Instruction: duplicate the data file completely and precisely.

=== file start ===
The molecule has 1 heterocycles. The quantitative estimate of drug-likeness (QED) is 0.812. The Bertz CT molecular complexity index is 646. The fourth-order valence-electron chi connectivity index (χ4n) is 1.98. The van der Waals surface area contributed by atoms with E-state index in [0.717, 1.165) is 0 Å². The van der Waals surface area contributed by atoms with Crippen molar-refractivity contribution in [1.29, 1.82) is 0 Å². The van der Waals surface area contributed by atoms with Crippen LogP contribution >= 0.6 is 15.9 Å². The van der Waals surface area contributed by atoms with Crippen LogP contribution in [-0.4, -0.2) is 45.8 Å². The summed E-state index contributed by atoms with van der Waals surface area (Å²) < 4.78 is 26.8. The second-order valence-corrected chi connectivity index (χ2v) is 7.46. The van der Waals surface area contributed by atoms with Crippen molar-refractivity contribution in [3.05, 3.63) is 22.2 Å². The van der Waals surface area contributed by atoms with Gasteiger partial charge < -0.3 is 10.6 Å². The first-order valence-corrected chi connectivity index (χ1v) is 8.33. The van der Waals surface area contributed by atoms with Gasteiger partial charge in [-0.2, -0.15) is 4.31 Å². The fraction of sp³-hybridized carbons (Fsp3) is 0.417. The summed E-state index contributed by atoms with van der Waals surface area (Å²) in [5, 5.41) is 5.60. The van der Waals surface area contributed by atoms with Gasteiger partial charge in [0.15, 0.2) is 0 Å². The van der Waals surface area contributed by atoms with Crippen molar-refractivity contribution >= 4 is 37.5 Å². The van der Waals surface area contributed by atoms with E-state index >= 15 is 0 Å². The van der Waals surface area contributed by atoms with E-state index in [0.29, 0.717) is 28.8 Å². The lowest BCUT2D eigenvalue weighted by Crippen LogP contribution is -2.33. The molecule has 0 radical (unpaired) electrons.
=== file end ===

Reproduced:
The molecule has 1 heterocycles. The quantitative estimate of drug-likeness (QED) is 0.812. The Bertz CT molecular complexity index is 646. The fourth-order valence-electron chi connectivity index (χ4n) is 1.98. The van der Waals surface area contributed by atoms with E-state index in [0.717, 1.165) is 0 Å². The van der Waals surface area contributed by atoms with Crippen molar-refractivity contribution in [1.29, 1.82) is 0 Å². The van der Waals surface area contributed by atoms with Crippen LogP contribution >= 0.6 is 15.9 Å². The van der Waals surface area contributed by atoms with Crippen LogP contribution in [-0.4, -0.2) is 45.8 Å². The summed E-state index contributed by atoms with van der Waals surface area (Å²) < 4.78 is 26.8. The second-order valence-corrected chi connectivity index (χ2v) is 7.46. The van der Waals surface area contributed by atoms with Crippen molar-refractivity contribution in [3.05, 3.63) is 22.2 Å². The van der Waals surface area contributed by atoms with Gasteiger partial charge < -0.3 is 10.6 Å². The first-order valence-corrected chi connectivity index (χ1v) is 8.33. The van der Waals surface area contributed by atoms with Gasteiger partial charge in [-0.2, -0.15) is 4.31 Å². The fraction of sp³-hybridized carbons (Fsp3) is 0.417. The summed E-state index contributed by atoms with van der Waals surface area (Å²) in [5, 5.41) is 5.60. The van der Waals surface area contributed by atoms with Gasteiger partial charge in [0.15, 0.2) is 0 Å². The van der Waals surface area contributed by atoms with Crippen molar-refractivity contribution >= 4 is 37.5 Å². The van der Waals surface area contributed by atoms with E-state index >= 15 is 0 Å². The van der Waals surface area contributed by atoms with E-state index in [0.29, 0.717) is 28.8 Å². The lowest BCUT2D eigenvalue weighted by Crippen LogP contribution is -2.33. The molecule has 0 radical (unpaired) electrons.